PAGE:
Poland to Give Obama an Earful About Ending U.S. Visa Requirements
by the negative reaction of Poles to the clumsy way the anti-missile shield was
cancelled and by the general dip in Polish public trust in America, the White House
now seems to understand that the question of visas has huge symbolic meaning to
the Polish public."
President Barack Obama will
try to convince Poles that ending the U.S. visa requirement is just a question
of brief period of time. One thing is certain: Americans have finally understood
how delicate and serious this issue is for relations between Warsaw and
“Yes, this is the number one
issue in talks with Polish diplomats and politicians,” an aid to an American
senator interested in European politics tells us. “My impression is that for
the first time, the White House understands that.” [translated
During a meeting with
reporters before the president's flight to Europe, Ben Rhodes, deputy national security
adviser and a key person at the White House on foreign policy,
conveyed the same impression.
"Yes, this is the main
point in our relations with the Polish,” Rhodes said. “Since our meeting [with
President Bronisław Komorowski in December 2010],
we've been working hard on this issue and have made quick progress. We'll talk
about it in Poland,” Rhodes added.
For most Americans, the most
important issues to discuss during Obama’s two-day visit to Warsaw beginning Friday
are Afghanistan, Libya, and the situation in Russia and Asia. Surprised by the
negative reaction of Poles to the clumsy way the anti-missile shield was cancelled
and by the general dip in Polish public trust in America, the White House now
seems to understand that the question of visas - even if less pressing with Poland’s
accession to the European Union and the opening of the E.U. employment markets -
has huge symbolic meaning to the Polish public.
Of the 25 members countries of
area, Poland is the only one whose citizens need visas for a tourist visit
to the U.S. “I suspect that few people in Washington really understood how
painful it has been for Poles to see all of their E.U. neighbors travel to
America visa free, while they have to go through those humiliating lines at the
Consulate,” says our Senate source. “Many of our diplomats have been saying this
for years, but no one was listening. That has recently changed, especially
since the 2009 gaffe, when the abandonment of the missile shield project was
announced on the anniversary of the Soviet invasion of your country,” our
According to our information,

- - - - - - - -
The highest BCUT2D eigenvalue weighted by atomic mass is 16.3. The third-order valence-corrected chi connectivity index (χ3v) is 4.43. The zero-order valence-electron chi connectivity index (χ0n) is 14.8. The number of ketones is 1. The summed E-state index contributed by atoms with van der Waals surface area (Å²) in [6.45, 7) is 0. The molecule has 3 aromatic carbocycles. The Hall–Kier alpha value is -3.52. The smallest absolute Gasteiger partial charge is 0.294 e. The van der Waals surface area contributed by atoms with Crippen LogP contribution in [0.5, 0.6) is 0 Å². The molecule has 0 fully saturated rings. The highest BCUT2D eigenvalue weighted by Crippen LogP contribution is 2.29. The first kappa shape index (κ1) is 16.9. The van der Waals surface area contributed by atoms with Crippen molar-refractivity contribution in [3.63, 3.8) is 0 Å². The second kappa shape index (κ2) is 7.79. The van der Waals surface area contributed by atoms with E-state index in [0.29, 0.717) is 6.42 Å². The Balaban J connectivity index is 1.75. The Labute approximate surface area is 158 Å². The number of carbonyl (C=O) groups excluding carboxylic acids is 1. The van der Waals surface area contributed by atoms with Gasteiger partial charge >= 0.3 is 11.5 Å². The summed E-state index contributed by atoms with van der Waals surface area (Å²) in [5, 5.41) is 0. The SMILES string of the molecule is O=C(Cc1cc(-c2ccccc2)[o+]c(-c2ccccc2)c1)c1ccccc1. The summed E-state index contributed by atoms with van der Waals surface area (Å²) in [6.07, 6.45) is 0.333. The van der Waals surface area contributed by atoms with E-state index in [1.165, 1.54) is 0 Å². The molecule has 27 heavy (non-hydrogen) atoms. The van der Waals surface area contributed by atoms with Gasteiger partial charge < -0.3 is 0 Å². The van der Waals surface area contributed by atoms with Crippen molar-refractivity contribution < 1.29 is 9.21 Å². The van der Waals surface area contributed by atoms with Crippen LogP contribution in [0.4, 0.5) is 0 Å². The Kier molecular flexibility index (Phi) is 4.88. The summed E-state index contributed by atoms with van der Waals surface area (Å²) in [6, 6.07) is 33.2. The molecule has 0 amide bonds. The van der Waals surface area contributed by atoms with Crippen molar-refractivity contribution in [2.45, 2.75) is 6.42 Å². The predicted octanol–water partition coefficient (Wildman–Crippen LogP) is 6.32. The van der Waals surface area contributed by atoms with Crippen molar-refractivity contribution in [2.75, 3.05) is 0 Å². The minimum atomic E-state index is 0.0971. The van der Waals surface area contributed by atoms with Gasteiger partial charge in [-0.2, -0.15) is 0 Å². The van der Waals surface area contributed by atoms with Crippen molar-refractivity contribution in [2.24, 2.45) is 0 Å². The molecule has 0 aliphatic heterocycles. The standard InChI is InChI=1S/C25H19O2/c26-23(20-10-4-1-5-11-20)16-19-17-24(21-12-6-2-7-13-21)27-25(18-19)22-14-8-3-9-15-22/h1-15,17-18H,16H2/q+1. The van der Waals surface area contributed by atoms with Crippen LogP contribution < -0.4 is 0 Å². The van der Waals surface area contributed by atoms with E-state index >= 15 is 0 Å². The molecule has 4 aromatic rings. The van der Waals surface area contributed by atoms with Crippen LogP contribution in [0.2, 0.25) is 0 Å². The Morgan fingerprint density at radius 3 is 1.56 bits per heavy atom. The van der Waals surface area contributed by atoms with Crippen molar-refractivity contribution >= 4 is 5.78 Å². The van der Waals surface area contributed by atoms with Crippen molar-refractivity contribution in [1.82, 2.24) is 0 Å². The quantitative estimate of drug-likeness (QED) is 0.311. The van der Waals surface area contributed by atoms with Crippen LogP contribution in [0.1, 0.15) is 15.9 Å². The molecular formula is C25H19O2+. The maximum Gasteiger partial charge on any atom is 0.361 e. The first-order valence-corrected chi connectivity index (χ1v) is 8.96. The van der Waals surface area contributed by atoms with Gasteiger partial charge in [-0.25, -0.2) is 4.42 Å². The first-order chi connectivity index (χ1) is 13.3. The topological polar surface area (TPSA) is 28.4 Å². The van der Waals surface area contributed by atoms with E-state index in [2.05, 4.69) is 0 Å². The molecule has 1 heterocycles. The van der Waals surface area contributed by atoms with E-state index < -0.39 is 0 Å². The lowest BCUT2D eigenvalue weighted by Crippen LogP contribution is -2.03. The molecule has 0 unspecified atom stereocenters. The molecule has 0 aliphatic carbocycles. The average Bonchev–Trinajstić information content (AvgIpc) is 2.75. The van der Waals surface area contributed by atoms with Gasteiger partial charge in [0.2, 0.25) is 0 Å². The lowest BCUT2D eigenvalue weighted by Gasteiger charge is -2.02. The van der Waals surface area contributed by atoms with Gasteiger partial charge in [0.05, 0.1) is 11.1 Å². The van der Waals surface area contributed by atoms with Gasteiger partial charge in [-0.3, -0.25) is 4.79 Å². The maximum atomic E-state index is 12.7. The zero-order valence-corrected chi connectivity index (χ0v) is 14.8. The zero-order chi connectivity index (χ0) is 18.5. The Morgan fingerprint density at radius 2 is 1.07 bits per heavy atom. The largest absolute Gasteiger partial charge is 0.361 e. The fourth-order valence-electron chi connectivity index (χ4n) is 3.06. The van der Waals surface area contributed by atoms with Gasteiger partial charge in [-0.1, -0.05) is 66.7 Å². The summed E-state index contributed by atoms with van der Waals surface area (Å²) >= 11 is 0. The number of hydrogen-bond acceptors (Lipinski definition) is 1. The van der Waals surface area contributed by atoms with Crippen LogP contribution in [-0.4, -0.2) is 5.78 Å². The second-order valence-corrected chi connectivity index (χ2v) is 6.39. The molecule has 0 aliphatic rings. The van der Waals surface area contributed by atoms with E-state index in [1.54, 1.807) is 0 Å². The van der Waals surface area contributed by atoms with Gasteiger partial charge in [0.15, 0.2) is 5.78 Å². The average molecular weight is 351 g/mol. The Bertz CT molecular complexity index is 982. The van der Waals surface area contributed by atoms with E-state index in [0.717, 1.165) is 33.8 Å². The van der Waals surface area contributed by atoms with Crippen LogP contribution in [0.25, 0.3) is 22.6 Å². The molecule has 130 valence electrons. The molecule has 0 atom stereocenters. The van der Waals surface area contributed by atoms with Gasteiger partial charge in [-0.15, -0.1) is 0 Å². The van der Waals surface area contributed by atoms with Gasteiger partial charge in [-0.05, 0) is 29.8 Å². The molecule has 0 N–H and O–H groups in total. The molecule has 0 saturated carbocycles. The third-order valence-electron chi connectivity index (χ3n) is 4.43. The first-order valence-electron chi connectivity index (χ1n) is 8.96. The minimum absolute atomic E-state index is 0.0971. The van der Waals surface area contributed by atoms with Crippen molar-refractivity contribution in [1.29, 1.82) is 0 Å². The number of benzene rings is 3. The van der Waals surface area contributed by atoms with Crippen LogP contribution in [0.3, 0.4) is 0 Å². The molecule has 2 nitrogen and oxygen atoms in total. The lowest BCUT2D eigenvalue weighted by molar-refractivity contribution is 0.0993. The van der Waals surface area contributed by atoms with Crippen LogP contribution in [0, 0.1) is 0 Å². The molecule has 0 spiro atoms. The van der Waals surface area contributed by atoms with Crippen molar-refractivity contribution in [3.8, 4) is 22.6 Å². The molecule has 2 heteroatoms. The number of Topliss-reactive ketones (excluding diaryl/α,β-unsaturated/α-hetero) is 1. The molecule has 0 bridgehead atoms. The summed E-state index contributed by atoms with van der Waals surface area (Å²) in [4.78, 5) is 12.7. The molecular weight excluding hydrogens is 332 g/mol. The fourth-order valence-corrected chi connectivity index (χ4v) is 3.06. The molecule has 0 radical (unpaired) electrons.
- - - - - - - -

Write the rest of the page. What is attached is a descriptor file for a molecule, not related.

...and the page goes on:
Mr. Obama will mention the visa issue either during the joint press conference
with President Komorowski or in the statement summarizing the visit.
Obama won't announce a
decision on waiving visas, because this requires the consent of Congress. He
will, nonetheless, promise to make it a priority to work with Congress; he may
also offer a more precise date by which he would like to see the visas requirement
In December, after meeting with
Komorowski, Obama would only say that he wanted to ensure that the issue was resolved
“during his presidency.” But it wasn't clear whether he meant 2012, when his first
term ends, or 2016, when - if he wins next year - his second term expires.
During preparations for
Obama's European tour, several members of Congress tried to press the White
House to commit to a firmer declaration in Warsaw. “Still, our White House
contacts didn't want to talk of specifics,” our U.S. capitol sources informed
a well-informed diplomatic correspondent for the magazoneForeign Policy, quotes Senator Mark Kirk, a Republican from Illinois, who
believes, “the president should fulfill the promises made to the Polish
American community during the election campaign and settle the issue.”
Kirk took charge of lobbying
for an end to Polish visa requirements from another
Republican senator, Ohio’s George Voinovich, who retired a few months ago.
Voinovich even tried to link the Polish visa issue to support for the START Treaty with Russia, but
he failed to attract enough support from his fellow senators.
At the end of April, Senator
Kirk sent President Obama a letter in which he informed him that he would
submit a draft bill abolishing visa requirements for Polish visitors. The
letter has also been signed by five Democratic senators from Maryland, New York
and Illinois - states with large Polish-American minorities.
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